Luke Landes is the founder of Consumerism Commentary. He has been blogging and writing for the internet since 1995 and has been building online communities since 1991. Find out more about Luke Landes and follow him on Twitter. View all articles by .

{ 12 comments… read them below or add one }

avatar 1 Anonymous

There are 4 places I can think of off the top of my head:

Goodwill: Great for any style of clothing. Just drive up and get your tax receipt. You fill it in later.

Salvation Army: Great for any style of clothing as well. However, they will make you fill out the receipt right there stating what you dropped off. So if you are in a rush, then go to Goodwill instead.

Battered women’s shelter: Only works if you have women’s or children’s clothing. They typically use the clothing for jobs and such, so it needs to be in really good shape and current.

Homeless shelters: Will take anything. Not sure if they give out tax receipts though.

I take everything to Goodwill. It’s convenient, quick, and easy for tax purposes.

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avatar 2 Anonymous

My church has a rummage sale twice every year that we donate all our extra clothes to. But if they didn’t hold this regular event, we would likely donate our stuff to Goodwill since we shop there fairly regularly anyway. Thanks for linking to my article!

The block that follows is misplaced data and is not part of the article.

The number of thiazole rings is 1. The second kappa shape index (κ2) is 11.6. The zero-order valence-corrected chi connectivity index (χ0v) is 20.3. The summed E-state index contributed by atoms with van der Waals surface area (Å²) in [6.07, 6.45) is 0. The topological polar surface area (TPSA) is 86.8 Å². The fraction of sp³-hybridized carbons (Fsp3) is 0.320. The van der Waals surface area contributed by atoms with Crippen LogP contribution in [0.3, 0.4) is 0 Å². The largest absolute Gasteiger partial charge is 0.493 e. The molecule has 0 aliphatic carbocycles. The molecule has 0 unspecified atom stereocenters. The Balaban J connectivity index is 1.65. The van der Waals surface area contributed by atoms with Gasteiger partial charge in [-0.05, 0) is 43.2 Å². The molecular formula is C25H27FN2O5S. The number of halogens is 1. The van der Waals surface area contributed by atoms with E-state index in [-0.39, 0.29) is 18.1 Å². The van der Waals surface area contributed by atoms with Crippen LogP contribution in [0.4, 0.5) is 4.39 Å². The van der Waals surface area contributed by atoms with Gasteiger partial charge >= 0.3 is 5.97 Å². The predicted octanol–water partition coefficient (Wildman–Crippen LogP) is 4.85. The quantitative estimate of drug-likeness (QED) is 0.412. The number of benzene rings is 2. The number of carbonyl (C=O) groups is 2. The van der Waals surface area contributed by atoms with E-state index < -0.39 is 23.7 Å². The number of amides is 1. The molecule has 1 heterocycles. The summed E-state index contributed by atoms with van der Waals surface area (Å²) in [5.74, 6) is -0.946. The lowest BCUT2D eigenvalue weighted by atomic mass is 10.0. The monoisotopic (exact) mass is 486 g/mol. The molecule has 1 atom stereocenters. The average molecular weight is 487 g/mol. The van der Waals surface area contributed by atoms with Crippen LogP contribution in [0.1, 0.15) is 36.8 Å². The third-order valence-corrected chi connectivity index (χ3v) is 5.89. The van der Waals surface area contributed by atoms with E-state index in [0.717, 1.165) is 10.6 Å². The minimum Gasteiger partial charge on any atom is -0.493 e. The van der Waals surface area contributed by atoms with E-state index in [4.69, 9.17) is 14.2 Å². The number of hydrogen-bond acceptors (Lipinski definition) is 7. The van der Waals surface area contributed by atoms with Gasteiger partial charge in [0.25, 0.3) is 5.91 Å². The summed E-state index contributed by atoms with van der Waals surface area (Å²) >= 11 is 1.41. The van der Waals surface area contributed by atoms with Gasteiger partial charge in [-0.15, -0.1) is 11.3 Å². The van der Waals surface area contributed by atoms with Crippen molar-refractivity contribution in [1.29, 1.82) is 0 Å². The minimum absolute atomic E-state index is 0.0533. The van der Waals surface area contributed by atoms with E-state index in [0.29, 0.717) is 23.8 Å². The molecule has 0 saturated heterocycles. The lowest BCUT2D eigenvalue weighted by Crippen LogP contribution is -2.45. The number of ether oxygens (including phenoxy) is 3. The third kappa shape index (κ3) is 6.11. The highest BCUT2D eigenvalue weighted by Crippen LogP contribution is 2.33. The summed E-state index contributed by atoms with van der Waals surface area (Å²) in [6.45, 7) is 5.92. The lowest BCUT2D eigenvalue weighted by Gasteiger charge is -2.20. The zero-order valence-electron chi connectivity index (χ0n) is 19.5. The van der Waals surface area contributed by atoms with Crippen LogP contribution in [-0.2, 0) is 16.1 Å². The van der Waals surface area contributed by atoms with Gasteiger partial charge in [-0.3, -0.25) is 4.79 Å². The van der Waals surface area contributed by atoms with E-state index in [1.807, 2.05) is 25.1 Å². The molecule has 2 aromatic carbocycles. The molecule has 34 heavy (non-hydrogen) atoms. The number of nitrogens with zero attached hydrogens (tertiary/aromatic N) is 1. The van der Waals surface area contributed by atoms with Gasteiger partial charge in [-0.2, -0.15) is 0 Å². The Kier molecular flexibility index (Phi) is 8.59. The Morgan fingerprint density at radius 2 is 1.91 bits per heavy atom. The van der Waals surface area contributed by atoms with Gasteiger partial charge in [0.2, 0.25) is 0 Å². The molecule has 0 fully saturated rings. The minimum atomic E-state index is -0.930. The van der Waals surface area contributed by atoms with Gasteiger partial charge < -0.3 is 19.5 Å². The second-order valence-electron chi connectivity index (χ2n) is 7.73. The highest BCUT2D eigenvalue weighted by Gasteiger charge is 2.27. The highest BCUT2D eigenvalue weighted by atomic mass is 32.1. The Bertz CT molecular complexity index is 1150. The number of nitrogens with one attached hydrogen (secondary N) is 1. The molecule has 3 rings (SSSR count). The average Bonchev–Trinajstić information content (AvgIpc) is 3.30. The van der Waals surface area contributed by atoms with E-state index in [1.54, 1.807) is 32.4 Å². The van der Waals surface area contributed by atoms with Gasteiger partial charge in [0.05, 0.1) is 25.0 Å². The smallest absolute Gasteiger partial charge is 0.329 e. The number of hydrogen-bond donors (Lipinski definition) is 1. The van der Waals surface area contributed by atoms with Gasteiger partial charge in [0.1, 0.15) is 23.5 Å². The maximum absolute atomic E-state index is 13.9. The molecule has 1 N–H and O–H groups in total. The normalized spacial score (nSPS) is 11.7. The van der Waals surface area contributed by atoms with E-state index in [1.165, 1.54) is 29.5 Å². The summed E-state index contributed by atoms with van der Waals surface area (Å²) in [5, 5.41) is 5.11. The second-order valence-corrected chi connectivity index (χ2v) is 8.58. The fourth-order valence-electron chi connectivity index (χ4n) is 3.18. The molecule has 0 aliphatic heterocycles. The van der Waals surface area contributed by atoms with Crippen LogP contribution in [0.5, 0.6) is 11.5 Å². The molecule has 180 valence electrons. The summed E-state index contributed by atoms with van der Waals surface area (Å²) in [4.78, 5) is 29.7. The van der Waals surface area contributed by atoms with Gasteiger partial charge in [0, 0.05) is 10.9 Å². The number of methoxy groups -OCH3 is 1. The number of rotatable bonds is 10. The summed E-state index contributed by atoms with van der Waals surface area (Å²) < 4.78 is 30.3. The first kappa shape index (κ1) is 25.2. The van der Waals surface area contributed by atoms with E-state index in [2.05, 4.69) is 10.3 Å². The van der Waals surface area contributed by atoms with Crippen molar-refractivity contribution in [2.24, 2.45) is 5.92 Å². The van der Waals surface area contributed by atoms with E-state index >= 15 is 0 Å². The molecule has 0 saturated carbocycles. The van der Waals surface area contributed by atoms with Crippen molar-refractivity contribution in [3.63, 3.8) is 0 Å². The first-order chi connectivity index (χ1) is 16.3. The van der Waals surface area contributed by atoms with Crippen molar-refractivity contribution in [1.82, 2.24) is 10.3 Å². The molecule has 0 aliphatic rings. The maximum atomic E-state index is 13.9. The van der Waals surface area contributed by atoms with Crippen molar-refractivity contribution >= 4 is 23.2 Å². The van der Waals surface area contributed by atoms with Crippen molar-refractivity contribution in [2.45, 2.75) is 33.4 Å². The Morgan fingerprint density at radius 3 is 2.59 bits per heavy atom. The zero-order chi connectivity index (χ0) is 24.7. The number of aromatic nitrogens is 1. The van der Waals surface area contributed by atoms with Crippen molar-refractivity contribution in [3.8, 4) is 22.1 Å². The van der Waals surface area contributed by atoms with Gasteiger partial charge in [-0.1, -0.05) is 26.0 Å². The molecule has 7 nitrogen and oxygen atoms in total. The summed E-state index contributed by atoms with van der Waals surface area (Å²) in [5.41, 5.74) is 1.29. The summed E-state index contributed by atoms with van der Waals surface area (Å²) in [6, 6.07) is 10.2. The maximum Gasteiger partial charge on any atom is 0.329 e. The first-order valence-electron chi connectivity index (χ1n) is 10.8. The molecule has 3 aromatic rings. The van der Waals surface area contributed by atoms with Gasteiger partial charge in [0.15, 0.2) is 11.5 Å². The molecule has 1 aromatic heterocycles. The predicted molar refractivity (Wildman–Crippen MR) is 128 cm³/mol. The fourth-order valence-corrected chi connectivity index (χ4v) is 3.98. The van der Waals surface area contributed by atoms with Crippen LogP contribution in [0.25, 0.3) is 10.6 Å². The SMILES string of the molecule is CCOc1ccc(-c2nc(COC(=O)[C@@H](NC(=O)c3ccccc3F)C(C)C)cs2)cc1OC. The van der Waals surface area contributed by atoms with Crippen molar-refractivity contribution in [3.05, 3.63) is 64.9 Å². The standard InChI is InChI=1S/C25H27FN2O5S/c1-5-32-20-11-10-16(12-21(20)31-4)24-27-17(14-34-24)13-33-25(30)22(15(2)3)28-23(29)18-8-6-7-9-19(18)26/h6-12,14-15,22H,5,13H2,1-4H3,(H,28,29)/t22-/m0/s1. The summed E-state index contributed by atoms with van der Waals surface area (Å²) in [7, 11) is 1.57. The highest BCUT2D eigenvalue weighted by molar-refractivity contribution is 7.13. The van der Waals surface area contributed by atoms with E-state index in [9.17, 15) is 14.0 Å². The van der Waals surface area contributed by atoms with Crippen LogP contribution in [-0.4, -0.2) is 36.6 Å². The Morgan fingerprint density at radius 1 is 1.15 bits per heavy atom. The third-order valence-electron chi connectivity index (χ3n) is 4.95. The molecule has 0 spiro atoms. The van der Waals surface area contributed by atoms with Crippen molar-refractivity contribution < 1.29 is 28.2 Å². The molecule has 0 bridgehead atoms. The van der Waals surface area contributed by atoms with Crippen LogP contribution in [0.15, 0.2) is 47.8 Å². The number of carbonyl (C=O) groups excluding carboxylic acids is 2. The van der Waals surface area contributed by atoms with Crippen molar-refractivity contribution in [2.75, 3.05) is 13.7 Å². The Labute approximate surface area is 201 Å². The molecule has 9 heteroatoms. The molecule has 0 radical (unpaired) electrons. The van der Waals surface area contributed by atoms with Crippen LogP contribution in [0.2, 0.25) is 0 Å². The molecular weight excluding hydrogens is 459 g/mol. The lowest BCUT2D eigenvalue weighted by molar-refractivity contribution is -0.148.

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avatar 3 Anonymous

I personally donate my old items to the local children’s hospital. They have thrift stores around the area. My younger brother had been treated at their hospital when he was much younger and they did a fantastic job.

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avatar 4 Anonymous

I’ve always donated mine (what little I have to donate) to the Salvation Army or Goodwill, depending on who’s closer.

As for the random donation boxes, I know that at least in Syracuse, NY, they work fine. My friend interned with a homeless shelter there and they had her spend a few days with the pickup guy…the group also ran a store. Anyway, if you don’t recognize the group who’s responsible for those, then stick with the others.

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avatar 5 Anonymous

Growing up, we always donated to Goodwill. We never had a garage sale or anything like that; it was always just given away (and Goodwill was the only place in town to take it). So as an adult, it’s always gone to Goodwill. Except now, I work for a youth development organization that has a clothing drive once/year for the Salvation Army, so I save up the bags of clothing for that.

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avatar 6 Anonymous